By V4 Agency
The vast majority of GPs are concerned about the affects of at-home abortions on women, who decide to terminate their pregnancy without medical supervision, because of the coronavirus pandemic. In many cases the abortions are the result of coercion or domestic violence.
The government’s medical at-home abortion protocol – introduced because of the coronavirus pandemic – now allows women to terminate pregnancy by taking abortion pills with no medical supervision in their homes, something GPs in the UK find particularly alarming.
A Savanta ComRes opinion poll of one thousand UK GPs has revealed that 82% are concerned about the abortion pills – sent via regular post – being falsely obtained by people other than the woman who had requestem them.
86 per cent of GPs are concerned about the risk of women being coerced into having an abortion and the potential for having a medical abortion past the legal limit of 10 weeks into gestation. The poll also showed that almost 60 per cent of GPs are worried about women having a medical abortion at home after a phone or video consultation with a doctor.
87 per cent have also responded that they are concerned about women being at risk of unwanted abortions resulting from domestic abuse where a doctor not seeing the pregnant woman in person.
Concerning the Savanta ComRes poll, Dr Gregory Gardner, a longstanding GP and honorary clinical lecturer said “this poll reflects significant concern among GPs of the vulnerability of women seeking abortion advice by telemedicine.” Mr Gardner believes that “the government has chosen to abandon woman to DIY abortion, with no safeguarding to protect them from coercion or abuse.”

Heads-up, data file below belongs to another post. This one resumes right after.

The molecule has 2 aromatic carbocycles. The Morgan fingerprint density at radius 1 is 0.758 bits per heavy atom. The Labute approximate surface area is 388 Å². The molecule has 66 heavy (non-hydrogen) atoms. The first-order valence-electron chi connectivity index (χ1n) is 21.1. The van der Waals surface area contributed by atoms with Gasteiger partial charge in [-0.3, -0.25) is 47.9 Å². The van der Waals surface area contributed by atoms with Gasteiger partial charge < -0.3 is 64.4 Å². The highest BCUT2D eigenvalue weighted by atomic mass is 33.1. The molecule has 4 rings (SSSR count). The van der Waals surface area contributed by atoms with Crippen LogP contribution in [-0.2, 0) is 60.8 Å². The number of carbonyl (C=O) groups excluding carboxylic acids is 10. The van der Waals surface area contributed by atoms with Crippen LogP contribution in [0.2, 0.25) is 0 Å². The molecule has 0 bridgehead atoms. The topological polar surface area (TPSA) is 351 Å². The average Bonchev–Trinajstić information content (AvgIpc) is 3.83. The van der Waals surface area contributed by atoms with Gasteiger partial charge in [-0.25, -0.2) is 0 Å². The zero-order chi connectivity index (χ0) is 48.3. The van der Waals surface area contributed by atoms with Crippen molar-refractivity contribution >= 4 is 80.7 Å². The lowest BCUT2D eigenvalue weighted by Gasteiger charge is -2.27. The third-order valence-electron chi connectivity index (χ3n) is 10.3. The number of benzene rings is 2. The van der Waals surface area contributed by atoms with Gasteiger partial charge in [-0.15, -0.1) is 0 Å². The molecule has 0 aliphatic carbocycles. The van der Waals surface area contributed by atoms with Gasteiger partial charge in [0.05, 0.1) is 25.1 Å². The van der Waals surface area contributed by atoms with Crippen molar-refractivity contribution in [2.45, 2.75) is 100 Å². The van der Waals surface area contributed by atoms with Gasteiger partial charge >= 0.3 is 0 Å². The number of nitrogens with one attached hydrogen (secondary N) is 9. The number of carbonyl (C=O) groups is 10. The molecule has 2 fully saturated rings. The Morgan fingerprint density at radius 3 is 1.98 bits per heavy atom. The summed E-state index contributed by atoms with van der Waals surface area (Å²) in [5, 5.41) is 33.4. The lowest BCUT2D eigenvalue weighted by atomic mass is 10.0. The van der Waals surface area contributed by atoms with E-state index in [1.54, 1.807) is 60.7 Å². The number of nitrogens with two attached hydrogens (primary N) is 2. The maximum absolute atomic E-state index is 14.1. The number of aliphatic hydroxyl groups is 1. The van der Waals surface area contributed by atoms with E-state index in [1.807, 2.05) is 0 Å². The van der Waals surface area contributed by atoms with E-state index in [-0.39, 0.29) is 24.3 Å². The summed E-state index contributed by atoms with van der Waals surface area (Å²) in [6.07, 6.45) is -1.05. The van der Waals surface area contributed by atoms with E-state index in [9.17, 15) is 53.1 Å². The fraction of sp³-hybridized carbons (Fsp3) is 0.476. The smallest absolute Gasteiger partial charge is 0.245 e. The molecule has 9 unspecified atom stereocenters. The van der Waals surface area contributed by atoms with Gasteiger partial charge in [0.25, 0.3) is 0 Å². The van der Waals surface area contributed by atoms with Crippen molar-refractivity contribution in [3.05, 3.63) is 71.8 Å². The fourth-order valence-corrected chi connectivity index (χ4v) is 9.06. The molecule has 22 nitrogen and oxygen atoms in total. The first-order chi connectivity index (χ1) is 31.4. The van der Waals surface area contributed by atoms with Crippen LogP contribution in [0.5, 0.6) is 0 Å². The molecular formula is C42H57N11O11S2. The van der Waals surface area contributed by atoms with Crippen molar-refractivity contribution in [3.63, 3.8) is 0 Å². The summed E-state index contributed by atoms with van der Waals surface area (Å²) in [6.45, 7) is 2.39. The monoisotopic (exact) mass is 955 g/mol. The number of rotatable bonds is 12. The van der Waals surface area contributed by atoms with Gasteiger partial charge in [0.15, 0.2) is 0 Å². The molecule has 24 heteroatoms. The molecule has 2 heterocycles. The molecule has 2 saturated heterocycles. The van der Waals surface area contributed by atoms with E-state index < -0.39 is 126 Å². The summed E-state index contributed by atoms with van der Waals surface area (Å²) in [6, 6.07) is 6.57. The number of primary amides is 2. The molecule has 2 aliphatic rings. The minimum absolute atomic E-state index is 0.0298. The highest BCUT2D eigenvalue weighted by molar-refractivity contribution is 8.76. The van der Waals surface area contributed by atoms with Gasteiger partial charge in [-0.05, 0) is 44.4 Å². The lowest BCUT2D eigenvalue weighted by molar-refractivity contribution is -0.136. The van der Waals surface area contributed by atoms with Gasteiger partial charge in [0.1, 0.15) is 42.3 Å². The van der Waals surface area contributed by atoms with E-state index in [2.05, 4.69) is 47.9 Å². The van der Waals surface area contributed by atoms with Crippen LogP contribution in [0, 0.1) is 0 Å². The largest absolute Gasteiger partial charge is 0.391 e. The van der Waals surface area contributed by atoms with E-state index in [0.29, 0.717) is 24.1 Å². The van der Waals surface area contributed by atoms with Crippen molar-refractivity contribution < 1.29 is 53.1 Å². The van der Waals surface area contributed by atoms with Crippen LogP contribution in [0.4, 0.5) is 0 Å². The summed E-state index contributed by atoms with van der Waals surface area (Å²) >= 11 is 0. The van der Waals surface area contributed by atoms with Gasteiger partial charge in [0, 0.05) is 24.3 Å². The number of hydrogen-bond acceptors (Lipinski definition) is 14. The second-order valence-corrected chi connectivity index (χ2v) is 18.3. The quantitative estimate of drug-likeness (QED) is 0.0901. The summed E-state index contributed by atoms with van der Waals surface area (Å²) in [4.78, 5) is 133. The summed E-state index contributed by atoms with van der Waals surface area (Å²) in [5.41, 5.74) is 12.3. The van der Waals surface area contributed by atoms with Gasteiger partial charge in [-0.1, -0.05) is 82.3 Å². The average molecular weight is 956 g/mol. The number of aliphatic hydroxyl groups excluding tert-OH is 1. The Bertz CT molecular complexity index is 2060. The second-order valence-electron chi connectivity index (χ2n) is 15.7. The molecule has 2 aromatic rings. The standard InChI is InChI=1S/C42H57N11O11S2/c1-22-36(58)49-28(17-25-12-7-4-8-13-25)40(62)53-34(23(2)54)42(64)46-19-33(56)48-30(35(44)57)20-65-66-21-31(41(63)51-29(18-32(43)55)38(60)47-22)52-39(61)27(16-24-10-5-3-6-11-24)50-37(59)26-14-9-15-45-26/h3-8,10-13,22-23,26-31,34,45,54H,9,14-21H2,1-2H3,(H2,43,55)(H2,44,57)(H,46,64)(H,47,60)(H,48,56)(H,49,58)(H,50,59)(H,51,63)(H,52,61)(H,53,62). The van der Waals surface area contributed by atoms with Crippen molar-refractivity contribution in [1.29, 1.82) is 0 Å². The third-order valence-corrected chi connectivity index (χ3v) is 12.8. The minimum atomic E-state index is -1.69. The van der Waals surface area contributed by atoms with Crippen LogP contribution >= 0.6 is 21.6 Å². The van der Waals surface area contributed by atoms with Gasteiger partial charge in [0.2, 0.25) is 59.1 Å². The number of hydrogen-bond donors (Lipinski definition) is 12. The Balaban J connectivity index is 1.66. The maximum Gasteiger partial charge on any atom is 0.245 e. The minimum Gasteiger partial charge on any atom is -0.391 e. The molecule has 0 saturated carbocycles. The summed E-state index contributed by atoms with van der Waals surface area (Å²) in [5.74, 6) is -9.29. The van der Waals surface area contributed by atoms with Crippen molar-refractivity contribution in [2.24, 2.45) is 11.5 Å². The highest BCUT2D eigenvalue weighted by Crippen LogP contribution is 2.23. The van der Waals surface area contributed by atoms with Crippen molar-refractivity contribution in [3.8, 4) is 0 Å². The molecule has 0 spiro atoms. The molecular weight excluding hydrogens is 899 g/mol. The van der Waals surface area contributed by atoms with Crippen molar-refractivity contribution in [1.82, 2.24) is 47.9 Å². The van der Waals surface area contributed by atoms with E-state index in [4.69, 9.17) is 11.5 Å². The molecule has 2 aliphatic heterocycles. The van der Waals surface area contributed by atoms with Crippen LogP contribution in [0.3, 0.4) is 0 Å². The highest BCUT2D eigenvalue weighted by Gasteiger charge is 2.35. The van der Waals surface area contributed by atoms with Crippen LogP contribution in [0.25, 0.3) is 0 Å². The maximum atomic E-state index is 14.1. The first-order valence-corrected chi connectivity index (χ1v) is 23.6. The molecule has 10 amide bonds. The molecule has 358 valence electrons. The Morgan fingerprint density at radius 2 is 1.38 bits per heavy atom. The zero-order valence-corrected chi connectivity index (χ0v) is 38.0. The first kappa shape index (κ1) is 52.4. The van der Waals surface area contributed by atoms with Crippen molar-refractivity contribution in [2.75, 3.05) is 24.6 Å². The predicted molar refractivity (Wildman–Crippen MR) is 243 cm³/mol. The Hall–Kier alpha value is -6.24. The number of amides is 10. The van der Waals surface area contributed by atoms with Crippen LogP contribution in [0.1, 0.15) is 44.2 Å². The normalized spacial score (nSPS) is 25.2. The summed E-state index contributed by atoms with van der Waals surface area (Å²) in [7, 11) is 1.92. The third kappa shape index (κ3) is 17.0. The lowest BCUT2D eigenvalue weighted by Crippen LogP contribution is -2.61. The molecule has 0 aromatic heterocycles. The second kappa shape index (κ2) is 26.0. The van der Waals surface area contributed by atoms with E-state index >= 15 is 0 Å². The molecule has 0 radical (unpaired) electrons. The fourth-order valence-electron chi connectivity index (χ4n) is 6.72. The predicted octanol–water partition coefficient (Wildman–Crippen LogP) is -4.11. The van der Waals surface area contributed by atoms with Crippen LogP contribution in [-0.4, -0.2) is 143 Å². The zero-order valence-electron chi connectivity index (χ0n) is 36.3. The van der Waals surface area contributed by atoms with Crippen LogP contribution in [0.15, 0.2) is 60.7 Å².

The deputy CEO of the Society for the Protection of Unborn Children thinks that the poll’s “results are a searing indictment of a rushed, badly-thought through policy.”
The idea of sending abortion pills to women via regular mail during the coronavirus pandemic also ceme up in the US last year. Twenty-one attorney generals have sent a letter to the US Food and Drug Administration (FDA), urging the agency to allow women to receive abortion-inducing drugs by mail, so that they needn’t leave their homes amid the coronavirus pandemic.
The attorney generals’ request pertained to the abortion-inducing drug called mifepristone. To obtain the drug, in line with the previous regulations, women had to go to a doctor’s office and sign a “patient agreement,” saying they have been warned of risks associated with it. The attorney generals now propose that women should contact medical professionals and go through the process by phone or computer and receive the drug via regular mail.
Angered by the initiative, pro-life groups have sent a letter to Alex Azar, the former secretary of the Department of Health and Human Services and warned that abortion has many adverse effects and puts women at the risk of bleeding out or infections, especially now, during the pandemic. The letter also stresses that “women undergoing chemical abortions are especially vulnerable, experiencing four times as many adverse events as women undergoing surgical abortions”.
The rule requiring women to make a medically unnecessary in-person visit to their doctors to pick up their abortion pills was rescinded last year, because of the coronavirus pandemic. In January, however, the Supreme Court granted a Trump Administration request to reinstate the suspended FDA rule, meaning patients are again required to visit their healthcare provider in person.